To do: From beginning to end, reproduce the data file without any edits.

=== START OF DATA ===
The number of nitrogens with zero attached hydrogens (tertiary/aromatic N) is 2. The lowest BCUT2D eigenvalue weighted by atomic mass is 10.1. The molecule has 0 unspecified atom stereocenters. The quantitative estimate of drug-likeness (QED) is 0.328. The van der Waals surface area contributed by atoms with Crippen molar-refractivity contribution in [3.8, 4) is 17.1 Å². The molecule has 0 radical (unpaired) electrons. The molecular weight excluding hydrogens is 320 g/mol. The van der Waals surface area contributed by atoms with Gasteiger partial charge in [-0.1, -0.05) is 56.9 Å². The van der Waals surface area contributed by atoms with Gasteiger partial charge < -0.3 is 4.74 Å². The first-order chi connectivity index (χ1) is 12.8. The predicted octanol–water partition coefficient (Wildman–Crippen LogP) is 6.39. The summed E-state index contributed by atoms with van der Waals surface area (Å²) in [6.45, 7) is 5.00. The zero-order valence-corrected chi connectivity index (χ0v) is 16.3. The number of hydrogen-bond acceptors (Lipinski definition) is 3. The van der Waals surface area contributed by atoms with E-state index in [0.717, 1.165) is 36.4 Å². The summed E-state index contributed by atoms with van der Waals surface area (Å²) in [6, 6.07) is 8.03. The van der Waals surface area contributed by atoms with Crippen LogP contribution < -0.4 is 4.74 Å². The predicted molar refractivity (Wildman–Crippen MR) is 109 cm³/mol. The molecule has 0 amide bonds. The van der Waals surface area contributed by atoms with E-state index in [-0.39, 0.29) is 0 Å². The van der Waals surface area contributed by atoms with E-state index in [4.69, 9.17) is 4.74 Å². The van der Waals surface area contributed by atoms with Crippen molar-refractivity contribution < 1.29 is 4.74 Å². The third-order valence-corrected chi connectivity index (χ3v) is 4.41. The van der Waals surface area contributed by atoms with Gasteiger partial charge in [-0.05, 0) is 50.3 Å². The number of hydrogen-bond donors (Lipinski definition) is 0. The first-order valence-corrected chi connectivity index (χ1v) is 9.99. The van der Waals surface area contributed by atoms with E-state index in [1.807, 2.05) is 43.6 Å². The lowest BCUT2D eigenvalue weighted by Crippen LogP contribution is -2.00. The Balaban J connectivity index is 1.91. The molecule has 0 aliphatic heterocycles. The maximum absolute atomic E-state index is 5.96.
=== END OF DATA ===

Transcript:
The number of nitrogens with zero attached hydrogens (tertiary/aromatic N) is 2. The lowest BCUT2D eigenvalue weighted by atomic mass is 10.1. The molecule has 0 unspecified atom stereocenters. The quantitative estimate of drug-likeness (QED) is 0.328. The van der Waals surface area contributed by atoms with Crippen molar-refractivity contribution in [3.8, 4) is 17.1 Å². The molecule has 0 radical (unpaired) electrons. The molecular weight excluding hydrogens is 320 g/mol. The van der Waals surface area contributed by atoms with Gasteiger partial charge in [-0.1, -0.05) is 56.9 Å². The van der Waals surface area contributed by atoms with Gasteiger partial charge < -0.3 is 4.74 Å². The first-order chi connectivity index (χ1) is 12.8. The predicted octanol–water partition coefficient (Wildman–Crippen LogP) is 6.39. The summed E-state index contributed by atoms with van der Waals surface area (Å²) in [6.45, 7) is 5.00. The zero-order valence-corrected chi connectivity index (χ0v) is 16.3. The number of hydrogen-bond acceptors (Lipinski definition) is 3. The van der Waals surface area contributed by atoms with E-state index in [0.717, 1.165) is 36.4 Å². The summed E-state index contributed by atoms with van der Waals surface area (Å²) in [6, 6.07) is 8.03. The van der Waals surface area contributed by atoms with Crippen LogP contribution < -0.4 is 4.74 Å². The predicted molar refractivity (Wildman–Crippen MR) is 109 cm³/mol. The molecule has 0 amide bonds. The van der Waals surface area contributed by atoms with E-state index in [-0.39, 0.29) is 0 Å². The van der Waals surface area contributed by atoms with E-state index in [4.69, 9.17) is 4.74 Å². The van der Waals surface area contributed by atoms with Crippen molar-refractivity contribution < 1.29 is 4.74 Å². The third-order valence-corrected chi connectivity index (χ3v) is 4.41. The van der Waals surface area contributed by atoms with Gasteiger partial charge in [-0.05, 0) is 50.3 Å². The number of hydrogen-bond donors (Lipinski definition) is 0. The first-order valence-corrected chi connectivity index (χ1v) is 9.99. The van der Waals surface area contributed by atoms with E-state index in [1.807, 2.05) is 43.6 Å². The lowest BCUT2D eigenvalue weighted by Crippen LogP contribution is -2.00. The Balaban J connectivity index is 1.91. The molecule has 0 aliphatic heterocycles. The maximum absolute atomic E-state index is 5.96.